Erik Oberholtzer at Tender Greens’ Culver City restaurant.

Erik Oberholtzer at Tender Greens’ Culver City restaurant. Photo by Ringo Chiu.

Restaurant chain Tender Greens could soon sprout far afield from its Culver City roots, its growth stemming in part from unusual partnerships it has struck with farms that supply it.

The budding privately held fast-casual chain has grown to 13 stores since it opened in 2006 and is planning an expansion beyond California that would take it to 30 restaurants by 2016.

The growth is being fed, in part, by its partnership with Scarborough Farms, a family-owned operation in Oxnard. One of Tender Greens’ biggest suppliers, Scarborough was also one of the chain’s first investors.

Erik Oberholtzer, who runs Tender Greens with co-founders Matt Lyman and David Dressler, established a relationship with the farm when he worked as a chef at Shutters on the Beach in Santa Monica more than a decade ago.

“We approached Scarborough in 2002 and said we want to build a restaurant around what you grow,” Oberholtzer said. “They said awesome. They said they’ve wanted to do this for years and we were the first people to even bring it up.”

Jeff Stein, whose family owns Scarborough, was immediately taken with the idea.

“Erik presented us with this idea, something called fast casual. I was a bit blown away,” Stein said. “We were on the same page on the future of eating and farming and what we wanted it to be.”

Initially offered a 50 percent stake in the startup dining concept, Stein said his family wanted to focus on what they know: farming. So they took a minority stake but extended a credit line to help Tender Greens open more stores.

Scarborough, which has 250 acres in the Oxnard Plain area and Santa Maria, grows two types of lettuce exclusively for Tender Greens. It also provides the chain with kale, heirloom tomatoes, spinach and fruits.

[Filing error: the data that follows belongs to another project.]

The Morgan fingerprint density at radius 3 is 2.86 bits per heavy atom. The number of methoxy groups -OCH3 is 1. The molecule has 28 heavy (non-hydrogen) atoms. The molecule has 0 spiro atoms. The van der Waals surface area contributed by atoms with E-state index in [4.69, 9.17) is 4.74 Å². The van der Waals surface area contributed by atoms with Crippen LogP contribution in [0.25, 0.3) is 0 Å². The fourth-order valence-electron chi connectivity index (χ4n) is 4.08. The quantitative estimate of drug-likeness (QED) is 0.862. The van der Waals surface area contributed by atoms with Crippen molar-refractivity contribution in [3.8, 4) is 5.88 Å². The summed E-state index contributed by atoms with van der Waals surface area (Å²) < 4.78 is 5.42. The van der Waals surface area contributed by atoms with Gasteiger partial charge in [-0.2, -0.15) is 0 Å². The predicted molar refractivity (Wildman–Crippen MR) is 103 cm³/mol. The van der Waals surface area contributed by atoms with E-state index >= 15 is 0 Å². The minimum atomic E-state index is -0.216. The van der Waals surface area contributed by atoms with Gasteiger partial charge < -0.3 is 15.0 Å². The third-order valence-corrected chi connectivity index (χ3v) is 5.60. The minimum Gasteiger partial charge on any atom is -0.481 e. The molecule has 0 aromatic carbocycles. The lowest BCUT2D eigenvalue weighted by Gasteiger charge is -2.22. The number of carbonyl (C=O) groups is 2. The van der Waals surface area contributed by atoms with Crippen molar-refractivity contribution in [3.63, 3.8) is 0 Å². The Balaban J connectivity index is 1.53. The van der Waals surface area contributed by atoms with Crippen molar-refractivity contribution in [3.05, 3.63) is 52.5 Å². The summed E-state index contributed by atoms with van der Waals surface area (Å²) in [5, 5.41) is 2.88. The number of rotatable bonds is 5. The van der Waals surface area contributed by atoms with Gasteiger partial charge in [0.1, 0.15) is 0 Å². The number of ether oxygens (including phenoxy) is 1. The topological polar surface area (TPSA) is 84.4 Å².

That close relationship with a farm separates Tender Greens from other fast-casual, farm-to-fork restaurants that have popped up in Los Angeles in the last few years, including Mixt Greens, a San Francisco concept, and Beverley Hills’ Green Leaf Chop Shop.


Tender Greens guarantees it will buy a certain volume of Scarborough’s crops. By essentially preselling a portion of its yield to a trusted partner, the farm can avoid the risks of selling into an unpredictable market. That, in turn, helps save on overhead costs and prevents waste. It also allows Tender Greens to hold prices down by purchasing at lower prices.

John Self, a professor at the Collins College of Hospitality at California State Polytechnic University, Pomona, said the partnership, an unusual one in the industry, works because it helps bolster both companies.

“It’s one of the first in the industry and it’s a heck of a partner to have for Tender Greens,” Self said. “Both have a strong interest in making sure they live up to their reputation.”

As Tender Greens has grown, it has turned that relationship around, striking deals to invest in farms throughout California.